Growing up in the 1960s and ’70s Tom Rogers was an avid reader of TV Guide, which was then one of the world’s most popular magazines. But his interests were decidedly different than the average teen reader’s. “Even before I read the stuff about the shows, I always first went to the page with the blurb about the [Federal Communications Commission] and industry developments,” he recalls.
That determination to learn as much as possible about the TV business has been the hallmark of a remarkable career that has seen Rogers make a notable impact on government regulation, cable TV, streaming media and, now, on the tech world as the president and CEO of TiVo, longtime associates say.
“A lot of people become experts in one area,” says David Zaslav, president and CEO of Discovery Communications, who worked with Rogers at NBC and later sat on TiVo’s board for nearly 10 years. “But Tom has this enormous intellectual curiosity that has allowed him to become an expert in so many areas. I’d have to say he is probably the most knowledgeable entertainment executive I know.”
Rogers graduated from Columbia Law School in 1979, worked for a Wall Street law firm and then landed what he calls his “dream job on Capitol Hill” in 1981. There, as senior counsel to the House of Representatives Telecommunications, Consumer Protection and Finance Subcommittee, Rogers was deeply involved in drafting a number of communications bills, including the landmark Cable Communications Act of 1984, which helped spark a period of major growth in the cable industry.
“We got it through by the skin of our teeth, but it was critical to the development of the cable industry because, before that, the industry had been subject to so much stifling regulation,” Rogers says.
Rogers next took a job, in 1987, as NBC’s first president of cable. He launched CNBC in 1989, set up the joint venture with Microsoft for the creation of MSNBC and made a number of investments, including a stake in Rainbow Media that laid the foundation for what is now a major portfolio of channels owned by NBCUniversal.
But at the time, Rogers faced opposition from cable operators, who were launching their own channels, and from within the broadcast network itself, where many doubted the wisdom of pushing into cable, Zaslav recalls.
“It wasn’t clear that business news would be successful,” Zaslav says. “At the time no cable news services were making money, and a lot of the entertainment channels were struggling. It took a lot of tenacity and backbone to keep those businesses alive.”
That tenacity, and an ability to develop emerging businesses, have also been crucial to his success at TiVo, adds Tom Wolzien, lead director on the TiVo board, who had worked with Rogers at NBC.
TiVo revolutionized the TV industry with the 1999 launch of its DVR, which allowed users to record programming, skip ads and find content much more easily. But when Rogers joined TiVo’s board of directors in 2003 and assumed his current post in 2005, many operators were debuting their own DVRs, and TiVo’s prospects suddenly seemed dim.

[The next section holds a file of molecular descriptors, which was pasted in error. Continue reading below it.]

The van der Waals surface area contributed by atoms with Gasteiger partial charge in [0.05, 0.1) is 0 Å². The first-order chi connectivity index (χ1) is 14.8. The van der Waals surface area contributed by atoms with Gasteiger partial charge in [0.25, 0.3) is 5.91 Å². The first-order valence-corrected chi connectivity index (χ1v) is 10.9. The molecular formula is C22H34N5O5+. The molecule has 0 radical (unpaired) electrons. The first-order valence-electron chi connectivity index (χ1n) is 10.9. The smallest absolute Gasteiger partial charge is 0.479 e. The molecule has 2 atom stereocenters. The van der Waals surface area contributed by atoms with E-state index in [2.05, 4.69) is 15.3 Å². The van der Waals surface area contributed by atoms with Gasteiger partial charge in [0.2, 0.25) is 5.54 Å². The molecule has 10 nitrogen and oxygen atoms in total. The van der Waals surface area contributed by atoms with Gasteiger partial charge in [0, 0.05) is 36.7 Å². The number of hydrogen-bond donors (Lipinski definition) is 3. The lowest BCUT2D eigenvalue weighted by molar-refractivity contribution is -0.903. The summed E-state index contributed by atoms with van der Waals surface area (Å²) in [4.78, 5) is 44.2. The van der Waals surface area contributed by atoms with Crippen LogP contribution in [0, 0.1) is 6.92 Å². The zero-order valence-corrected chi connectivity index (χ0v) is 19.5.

“The company was in very difficult shape, and he pulled it out,” Wolzien says of Rogers, who pushed to expand the reach of TiVo’s products and tenaciously pursued a series of lawsuits to defend the company’s intellectual property. The litigation dragged out for more than seven years but eventually produced around $1.6 billion in legal wins that gave the company secure financial footing.
Rogers also continued a tradition of innovation by adding features for online video streaming, mobile access and personalizing content, says Tara Maitra, senior VP and general manager of content and media sales at TiVo, and a longtime colleague.
“Tom is always looking ahead to see where the market is going,” she says. “TiVo was the first to make Netflix and Amazon available and one of the first to incorporate YouTube.”
Rogers has also worked tirelessly to sell TiVo’s products, cutting deals with half of the 20 largest operators in the U.S. and gaining significant traction internationally with rollouts on Virgin, Sweden’s Com Hem and a number of other European operators’ systems. “It is amazing how Tom has been able to transform TiVo from being seen as the enemy of the TV industry into a major strategic partner,” Maitra says.
Rogers’ tenacious pursuits gave him a reputation as a tough negotiator, but friends and colleagues also tell numerous stories of how he has worked equally hard to help employees through family crises or help people find new jobs. He worked with Wolzien to set up TiVo’s successful paidintern program for veterans, which won an IRTS Mentorship Award in 2012.
Outside the office, much of Rogers’ time is devoted to his family of three kids, all of whom are now in college. His wife of 30 years, Sylvia, is herself a notable entrepreneur; she owns Leapin’ Lizards, the largest indoor family and kids entertainment center in Westchester County, N.Y.
But even at home, Rogers displays his relentless curiosity about what is going on in the world, TiVo-ing 80 to 100 hours of news programming each week, as he continues the company’s mission of “redefining the future of TV,” he says.
“As we’ve gone from seven channels to 800 channels and now a world of infinite choices with TV sets connected to high-speed Internet, we’re focused on helping consumers organize the chaos so that every time they turn on the TV, TiVo will give them exactly what is the most important and relevant content.” — George Winslow